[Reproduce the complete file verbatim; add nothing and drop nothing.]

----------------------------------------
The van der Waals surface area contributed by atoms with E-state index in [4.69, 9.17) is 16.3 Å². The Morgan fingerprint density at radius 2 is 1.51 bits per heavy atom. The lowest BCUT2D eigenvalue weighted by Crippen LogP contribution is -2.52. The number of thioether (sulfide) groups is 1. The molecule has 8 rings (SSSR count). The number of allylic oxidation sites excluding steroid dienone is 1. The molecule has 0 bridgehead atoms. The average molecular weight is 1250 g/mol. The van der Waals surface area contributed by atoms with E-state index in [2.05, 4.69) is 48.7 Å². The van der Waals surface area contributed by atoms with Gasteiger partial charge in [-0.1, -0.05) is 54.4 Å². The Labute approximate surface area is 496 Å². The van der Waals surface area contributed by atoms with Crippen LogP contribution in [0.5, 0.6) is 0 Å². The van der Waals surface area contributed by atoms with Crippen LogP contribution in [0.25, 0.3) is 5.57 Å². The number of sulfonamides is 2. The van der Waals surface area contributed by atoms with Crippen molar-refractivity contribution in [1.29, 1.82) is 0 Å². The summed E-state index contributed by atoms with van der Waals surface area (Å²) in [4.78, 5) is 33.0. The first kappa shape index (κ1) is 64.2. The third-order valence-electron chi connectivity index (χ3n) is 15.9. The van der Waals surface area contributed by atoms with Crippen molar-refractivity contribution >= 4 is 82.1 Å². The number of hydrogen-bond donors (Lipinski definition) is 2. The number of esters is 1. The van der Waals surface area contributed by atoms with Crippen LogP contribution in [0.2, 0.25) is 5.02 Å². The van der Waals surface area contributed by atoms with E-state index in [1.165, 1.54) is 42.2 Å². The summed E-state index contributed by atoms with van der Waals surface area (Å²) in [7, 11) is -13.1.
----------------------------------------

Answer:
The van der Waals surface area contributed by atoms with E-state index in [4.69, 9.17) is 16.3 Å². The Morgan fingerprint density at radius 2 is 1.51 bits per heavy atom. The lowest BCUT2D eigenvalue weighted by Crippen LogP contribution is -2.52. The number of thioether (sulfide) groups is 1. The molecule has 8 rings (SSSR count). The number of allylic oxidation sites excluding steroid dienone is 1. The molecule has 0 bridgehead atoms. The average molecular weight is 1250 g/mol. The van der Waals surface area contributed by atoms with E-state index in [2.05, 4.69) is 48.7 Å². The van der Waals surface area contributed by atoms with Gasteiger partial charge in [-0.1, -0.05) is 54.4 Å². The Labute approximate surface area is 496 Å². The van der Waals surface area contributed by atoms with Crippen LogP contribution in [0.5, 0.6) is 0 Å². The van der Waals surface area contributed by atoms with Crippen LogP contribution in [0.25, 0.3) is 5.57 Å². The number of sulfonamides is 2. The van der Waals surface area contributed by atoms with Crippen molar-refractivity contribution in [1.29, 1.82) is 0 Å². The summed E-state index contributed by atoms with van der Waals surface area (Å²) in [4.78, 5) is 33.0. The first kappa shape index (κ1) is 64.2. The third-order valence-electron chi connectivity index (χ3n) is 15.9. The van der Waals surface area contributed by atoms with Crippen molar-refractivity contribution >= 4 is 82.1 Å². The number of hydrogen-bond donors (Lipinski definition) is 2. The number of esters is 1. The van der Waals surface area contributed by atoms with Crippen LogP contribution in [0.2, 0.25) is 5.02 Å². The van der Waals surface area contributed by atoms with E-state index in [1.165, 1.54) is 42.2 Å². The summed E-state index contributed by atoms with van der Waals surface area (Å²) in [7, 11) is -13.1.